Introduction Top


Conventional skin suturing techniques imply fast wound healing. However, they do have several disadvantages. These suturing techniques may necessitate the application of local anesthesia. During the healing procedure, "rail-road track" and "needle puncture" scarring are often seen along the incision line.[1] In addition, the use of foreign suture material may cause granuloma or infection. Gillman[2] first evaluated 'suturless skin closure', where healing of incisions that are closed with sutures is compared with that of the plastic adhesive tape closure. The sutureless skin closure technique by using adhesive tape have the following advantages in the surgical practice:

  1. Prevents the local skin tension and necrosis at stitch;
  2. Decreases the rates of infection and overall morbidity;
  3. Decreases the overall costs and reduces the time spent in the operation room and;
  4. Maintains faster restoration of tensile strength on the skin edges.


On the basis of these unique performance and handling features, using adhesive tape technique is recommended for skin closure in many clinics. In the emergency and skin surgery departments, adhesive tapes have been introduced recently.[3] However; most authors suggested that there is unacceptable variability and poor reliability in their adhesive properties and that they could loose their adhesiveness with time, thereby leading to the separation of the incision edges.[3],[4],[5]

Transparent film dressing sprays (TFDS) have a widespread use in clinics for a variety of minor dry wounds. It seems that there is no consensus on the selection of the most effective adhesive material. With this study, we tried to evaluate if TFDS has an additional adhesive effect that may allow its use to the skin before the adhesive tape placements.


  Methods Top


Fifteen healthy male volunteers from the medical staff who are employed in the Central Hospital of Fatih University Faculty of Medicine at Ankara, were selected for this study. Ethical clearance from the university ethical committee was obtained and informed consent was secured from all the volunteers who participated in the study. The skin of the flexor surface of the one third of middle right forearm was used as the procedure region. The evaluations were taken in 3 stages during the first, second and eighth days of the study. Throughout the study, 4-minute intervals were given between the application of the additives and the placement of adhesive tapes. Preliminary testing showed that it took at least 4 minutes for the test area to become completely dry after application of an additive. With this procedure, the adhesive tapes could be attached to skin much efficiently.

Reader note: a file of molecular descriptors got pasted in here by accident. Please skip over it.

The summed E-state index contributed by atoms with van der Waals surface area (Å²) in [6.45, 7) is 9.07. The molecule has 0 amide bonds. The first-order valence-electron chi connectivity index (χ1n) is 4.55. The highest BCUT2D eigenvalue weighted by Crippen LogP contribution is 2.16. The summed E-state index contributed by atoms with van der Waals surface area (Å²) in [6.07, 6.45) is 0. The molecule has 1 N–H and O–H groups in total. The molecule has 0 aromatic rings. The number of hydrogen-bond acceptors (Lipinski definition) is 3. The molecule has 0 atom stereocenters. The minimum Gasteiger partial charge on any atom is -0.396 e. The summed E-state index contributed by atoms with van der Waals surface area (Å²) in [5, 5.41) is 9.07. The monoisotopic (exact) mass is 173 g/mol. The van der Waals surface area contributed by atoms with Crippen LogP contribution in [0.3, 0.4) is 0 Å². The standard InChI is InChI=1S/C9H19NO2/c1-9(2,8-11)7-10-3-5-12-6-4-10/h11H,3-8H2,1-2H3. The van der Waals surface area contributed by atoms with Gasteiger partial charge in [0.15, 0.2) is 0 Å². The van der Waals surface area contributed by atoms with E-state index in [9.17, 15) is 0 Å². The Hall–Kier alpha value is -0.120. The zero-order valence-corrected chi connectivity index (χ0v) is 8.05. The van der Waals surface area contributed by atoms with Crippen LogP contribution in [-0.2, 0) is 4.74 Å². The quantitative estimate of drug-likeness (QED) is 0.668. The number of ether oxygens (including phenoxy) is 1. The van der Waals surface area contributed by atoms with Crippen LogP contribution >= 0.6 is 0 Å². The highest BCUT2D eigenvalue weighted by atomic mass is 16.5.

At the first stage of study, the wound closure tape (Steri-Stripβ, 1/4 ´ 4 in. 6 mm ´ 100 mm, 3M Health Care, St. Paul MN, USA), (S-S) was applied to the skin of forearms without any compound of adhesives before the S-S placement, as a control group (group A). During the second and third stages, a thin coat of TFDS (group B) and a compound of tincture of benzoin (TB) (group C) were applied to the entire skin before the S-S placement, respectively. Then a paper clip fashioned as a hook was placed in the center of adhesive tapes [Figure - 1]. The hanging weights with hooks were mounted into the loop of the paper clip, while the forearm was held at a horizontal position [Figure - 2]. Different values of weights ranging between 50-900 gms were then hooked into the center of the adhesive tape. The different values of weights that caused complete separations of the tape from the skin in precisely 20 seconds were recorded in all groups. The study procedure is shown in [Figure - 3].